True West Magazine, True West Publishing
Frequency: 10 issues/year
Description: The world's oldest continuously published Western Americana publication.

Meghan Saar, managing editor, "Since 1953, True West Magazine's editors have always appreciated the feedback we receive from our readers, especially those who help us improve on our coverage. At times, an article may need to be corrected, and you can submit those corrections to editor [at] twmag [dot] com. Articles on TWMAG.com are usually corrected the same day that corrections are submitted, and if not, the correction will be posted online as soon as possible. We also encourage readers to share their opinions and thoughts about our coverage by posting their comments with the article on TWMAG.com. That way, the conversation continues, not only with the True West editors, but also with other readers. We want our website to be a comfortable home for Western enthusiasts to engage with us and with each other."

JavaScript and Groovy magazines, Michael Kimsal
Frequency: Monthly
Description: GroovyMag covers a wide variety of topics in the Groovy and Grails world, featuring some of the best and brightest names in the Groovosphere. JSMag aims to publish quality JavaScript content to educate, motivate and inspire JavaScript programmers.

Michael Kimsal, editor-in-chief, "Our stories go out in PDF form, and we don't typically fix every little thing. Usually any typos are found before launch, or sometimes a day or two after. We'll typically do one 'fix' change. Anyone who's already downloaded the PDF can do so again, and we'll Twitter out that there's an update. Beyond that, the PDF will include an 'errata' file (in a zipped download file) that will alert people to any moderate changes."

H.H.H. Magazine, HHH Entertainment, LLC
Frequency: Monthly
Description: H.H.H is the "New Generation of HipHop". The magazine showcases local artists, fashion designers, and DJs in order to help build fan bases.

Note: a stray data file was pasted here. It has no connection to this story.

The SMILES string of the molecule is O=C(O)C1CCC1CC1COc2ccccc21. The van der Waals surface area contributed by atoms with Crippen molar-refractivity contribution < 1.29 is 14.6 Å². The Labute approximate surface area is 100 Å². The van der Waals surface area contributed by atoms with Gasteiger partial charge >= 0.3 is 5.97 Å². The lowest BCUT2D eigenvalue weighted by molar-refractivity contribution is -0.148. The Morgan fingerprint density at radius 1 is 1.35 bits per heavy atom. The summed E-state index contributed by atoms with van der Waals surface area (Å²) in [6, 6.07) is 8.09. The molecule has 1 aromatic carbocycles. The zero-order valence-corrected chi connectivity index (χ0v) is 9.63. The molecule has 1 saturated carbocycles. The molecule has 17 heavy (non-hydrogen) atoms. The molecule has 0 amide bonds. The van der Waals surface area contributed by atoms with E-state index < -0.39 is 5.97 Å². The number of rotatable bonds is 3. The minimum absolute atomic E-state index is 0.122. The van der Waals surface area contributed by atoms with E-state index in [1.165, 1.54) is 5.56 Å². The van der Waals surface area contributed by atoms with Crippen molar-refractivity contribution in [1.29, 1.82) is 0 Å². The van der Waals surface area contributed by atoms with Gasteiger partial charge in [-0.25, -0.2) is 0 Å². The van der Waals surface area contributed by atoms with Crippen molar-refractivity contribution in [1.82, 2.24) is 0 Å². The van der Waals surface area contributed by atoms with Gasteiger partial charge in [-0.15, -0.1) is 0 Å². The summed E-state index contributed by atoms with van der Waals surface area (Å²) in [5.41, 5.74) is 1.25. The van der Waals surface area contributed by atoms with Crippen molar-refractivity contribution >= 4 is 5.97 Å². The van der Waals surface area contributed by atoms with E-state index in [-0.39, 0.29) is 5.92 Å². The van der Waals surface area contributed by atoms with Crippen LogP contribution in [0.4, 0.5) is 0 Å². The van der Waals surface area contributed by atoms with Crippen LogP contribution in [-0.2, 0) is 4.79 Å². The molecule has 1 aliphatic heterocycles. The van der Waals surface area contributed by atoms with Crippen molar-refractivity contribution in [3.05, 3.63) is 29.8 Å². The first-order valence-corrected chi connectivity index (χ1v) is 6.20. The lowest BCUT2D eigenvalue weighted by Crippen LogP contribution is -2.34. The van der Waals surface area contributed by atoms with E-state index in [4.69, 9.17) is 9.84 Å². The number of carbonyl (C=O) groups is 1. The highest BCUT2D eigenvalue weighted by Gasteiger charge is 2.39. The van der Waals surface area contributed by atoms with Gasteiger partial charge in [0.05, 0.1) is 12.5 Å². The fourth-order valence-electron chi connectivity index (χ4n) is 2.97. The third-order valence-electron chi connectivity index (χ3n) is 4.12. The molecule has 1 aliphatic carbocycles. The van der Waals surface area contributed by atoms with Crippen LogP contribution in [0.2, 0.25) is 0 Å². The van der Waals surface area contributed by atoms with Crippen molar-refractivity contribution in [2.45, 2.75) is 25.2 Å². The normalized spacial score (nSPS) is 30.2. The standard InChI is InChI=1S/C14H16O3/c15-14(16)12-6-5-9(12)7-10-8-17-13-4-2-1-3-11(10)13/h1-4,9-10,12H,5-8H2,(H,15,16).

Lisa Marie, CEO and editor-in-chief, "I like to say that we differ from most publications -- the articles that we post are controlled 100% by the artists and/or their representatives. If there is an error in something that we have made, I immediately go in to correct it once I am made aware of it."

The Wolf Magazine, Loyola University of New Orleans
Frequency: 3 issues/year
Description: Student magazine of Loyola University of New Orleans.

Jessica Williams, editor-in-chief, "In print, we would usually run the correction in our next issue. But still, once it's in print, it's there. Forever. The great thing about an online newsroom is you can always go back and change your mistakes. If the mistake was minor, such as a misspelling or a grammatical error, we would change it as soon as possible without further comment. But if it was major, such as an incorrect fact, we would change it, then highlight at the bottom of the story what was changed and why. If something was believed true at the time of posting, but new facts show that it isn't, we run an entirely new story as breaking news, and state in the new article that in the previous article such-and-such facts were incorrect. We then take the old article off of the site."

Denise Gable is managing editor of Editors Only.